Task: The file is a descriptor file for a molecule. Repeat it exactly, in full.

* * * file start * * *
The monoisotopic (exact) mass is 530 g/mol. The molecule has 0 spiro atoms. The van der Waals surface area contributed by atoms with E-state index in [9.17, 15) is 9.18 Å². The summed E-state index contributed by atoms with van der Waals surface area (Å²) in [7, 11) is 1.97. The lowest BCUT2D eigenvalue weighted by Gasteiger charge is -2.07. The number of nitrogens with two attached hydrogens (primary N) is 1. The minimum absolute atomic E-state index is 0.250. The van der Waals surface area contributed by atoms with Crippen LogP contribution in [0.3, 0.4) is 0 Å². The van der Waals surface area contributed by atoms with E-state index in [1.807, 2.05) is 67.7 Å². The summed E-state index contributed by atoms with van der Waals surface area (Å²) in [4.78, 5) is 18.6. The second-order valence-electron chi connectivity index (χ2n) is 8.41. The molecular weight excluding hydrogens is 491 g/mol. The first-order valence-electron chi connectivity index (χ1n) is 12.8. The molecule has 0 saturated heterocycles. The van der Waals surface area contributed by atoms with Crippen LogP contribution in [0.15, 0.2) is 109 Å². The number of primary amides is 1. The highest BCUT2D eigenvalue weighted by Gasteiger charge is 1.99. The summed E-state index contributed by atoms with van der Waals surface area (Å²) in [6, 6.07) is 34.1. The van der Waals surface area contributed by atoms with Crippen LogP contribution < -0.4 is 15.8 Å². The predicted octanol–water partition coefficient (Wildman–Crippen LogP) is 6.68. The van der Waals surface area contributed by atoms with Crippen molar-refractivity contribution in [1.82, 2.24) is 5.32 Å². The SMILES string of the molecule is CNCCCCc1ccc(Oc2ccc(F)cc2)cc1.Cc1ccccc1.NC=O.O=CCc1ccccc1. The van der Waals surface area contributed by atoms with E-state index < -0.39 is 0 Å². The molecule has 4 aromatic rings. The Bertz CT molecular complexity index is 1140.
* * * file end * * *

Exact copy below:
The monoisotopic (exact) mass is 530 g/mol. The molecule has 0 spiro atoms. The van der Waals surface area contributed by atoms with E-state index in [9.17, 15) is 9.18 Å². The summed E-state index contributed by atoms with van der Waals surface area (Å²) in [7, 11) is 1.97. The lowest BCUT2D eigenvalue weighted by Gasteiger charge is -2.07. The number of nitrogens with two attached hydrogens (primary N) is 1. The minimum absolute atomic E-state index is 0.250. The van der Waals surface area contributed by atoms with Crippen LogP contribution in [0.3, 0.4) is 0 Å². The van der Waals surface area contributed by atoms with E-state index in [1.807, 2.05) is 67.7 Å². The summed E-state index contributed by atoms with van der Waals surface area (Å²) in [4.78, 5) is 18.6. The second-order valence-electron chi connectivity index (χ2n) is 8.41. The molecular weight excluding hydrogens is 491 g/mol. The first-order valence-electron chi connectivity index (χ1n) is 12.8. The molecule has 0 saturated heterocycles. The van der Waals surface area contributed by atoms with Crippen LogP contribution in [0.15, 0.2) is 109 Å². The number of primary amides is 1. The highest BCUT2D eigenvalue weighted by Gasteiger charge is 1.99. The summed E-state index contributed by atoms with van der Waals surface area (Å²) in [6, 6.07) is 34.1. The van der Waals surface area contributed by atoms with Crippen LogP contribution < -0.4 is 15.8 Å². The predicted octanol–water partition coefficient (Wildman–Crippen LogP) is 6.68. The van der Waals surface area contributed by atoms with Crippen molar-refractivity contribution in [1.82, 2.24) is 5.32 Å². The SMILES string of the molecule is CNCCCCc1ccc(Oc2ccc(F)cc2)cc1.Cc1ccccc1.NC=O.O=CCc1ccccc1. The van der Waals surface area contributed by atoms with E-state index < -0.39 is 0 Å². The molecule has 4 aromatic rings. The Bertz CT molecular complexity index is 1140.